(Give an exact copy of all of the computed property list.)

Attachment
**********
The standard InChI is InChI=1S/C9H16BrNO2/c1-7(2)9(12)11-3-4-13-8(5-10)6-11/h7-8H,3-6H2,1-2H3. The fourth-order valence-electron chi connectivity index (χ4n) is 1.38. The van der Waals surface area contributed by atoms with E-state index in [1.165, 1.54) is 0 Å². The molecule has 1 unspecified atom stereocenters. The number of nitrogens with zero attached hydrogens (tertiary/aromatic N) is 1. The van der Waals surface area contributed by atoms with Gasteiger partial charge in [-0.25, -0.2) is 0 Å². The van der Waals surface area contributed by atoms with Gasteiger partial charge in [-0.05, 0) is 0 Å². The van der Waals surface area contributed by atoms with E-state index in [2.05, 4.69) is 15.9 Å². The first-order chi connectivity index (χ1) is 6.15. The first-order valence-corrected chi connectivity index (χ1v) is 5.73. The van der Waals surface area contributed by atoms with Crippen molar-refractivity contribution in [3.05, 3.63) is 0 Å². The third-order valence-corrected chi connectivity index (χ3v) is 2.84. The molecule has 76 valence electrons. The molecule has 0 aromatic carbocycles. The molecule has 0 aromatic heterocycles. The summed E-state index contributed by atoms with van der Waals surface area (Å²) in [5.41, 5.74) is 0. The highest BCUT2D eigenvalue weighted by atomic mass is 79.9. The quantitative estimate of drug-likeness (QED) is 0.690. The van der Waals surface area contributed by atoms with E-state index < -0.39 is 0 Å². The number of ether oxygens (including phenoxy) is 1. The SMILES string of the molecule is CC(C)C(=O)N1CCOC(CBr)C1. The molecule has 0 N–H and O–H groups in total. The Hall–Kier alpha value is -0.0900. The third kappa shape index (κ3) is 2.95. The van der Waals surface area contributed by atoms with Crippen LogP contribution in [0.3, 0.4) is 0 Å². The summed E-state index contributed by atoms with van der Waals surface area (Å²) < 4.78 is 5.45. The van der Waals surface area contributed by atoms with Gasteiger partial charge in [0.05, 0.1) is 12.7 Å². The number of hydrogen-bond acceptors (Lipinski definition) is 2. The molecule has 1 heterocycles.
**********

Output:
The standard InChI is InChI=1S/C9H16BrNO2/c1-7(2)9(12)11-3-4-13-8(5-10)6-11/h7-8H,3-6H2,1-2H3. The fourth-order valence-electron chi connectivity index (χ4n) is 1.38. The van der Waals surface area contributed by atoms with E-state index in [1.165, 1.54) is 0 Å². The molecule has 1 unspecified atom stereocenters. The number of nitrogens with zero attached hydrogens (tertiary/aromatic N) is 1. The van der Waals surface area contributed by atoms with Gasteiger partial charge in [-0.25, -0.2) is 0 Å². The van der Waals surface area contributed by atoms with Gasteiger partial charge in [-0.05, 0) is 0 Å². The van der Waals surface area contributed by atoms with E-state index in [2.05, 4.69) is 15.9 Å². The first-order chi connectivity index (χ1) is 6.15. The first-order valence-corrected chi connectivity index (χ1v) is 5.73. The van der Waals surface area contributed by atoms with Crippen molar-refractivity contribution in [3.05, 3.63) is 0 Å². The third-order valence-corrected chi connectivity index (χ3v) is 2.84. The molecule has 76 valence electrons. The molecule has 0 aromatic carbocycles. The molecule has 0 aromatic heterocycles. The summed E-state index contributed by atoms with van der Waals surface area (Å²) in [5.41, 5.74) is 0. The highest BCUT2D eigenvalue weighted by atomic mass is 79.9. The quantitative estimate of drug-likeness (QED) is 0.690. The van der Waals surface area contributed by atoms with E-state index < -0.39 is 0 Å². The number of ether oxygens (including phenoxy) is 1. The SMILES string of the molecule is CC(C)C(=O)N1CCOC(CBr)C1. The molecule has 0 N–H and O–H groups in total. The Hall–Kier alpha value is -0.0900. The third kappa shape index (κ3) is 2.95. The van der Waals surface area contributed by atoms with Crippen LogP contribution in [0.3, 0.4) is 0 Å². The summed E-state index contributed by atoms with van der Waals surface area (Å²) < 4.78 is 5.45. The van der Waals surface area contributed by atoms with Gasteiger partial charge in [0.05, 0.1) is 12.7 Å². The number of hydrogen-bond acceptors (Lipinski definition) is 2. The molecule has 1 heterocycles.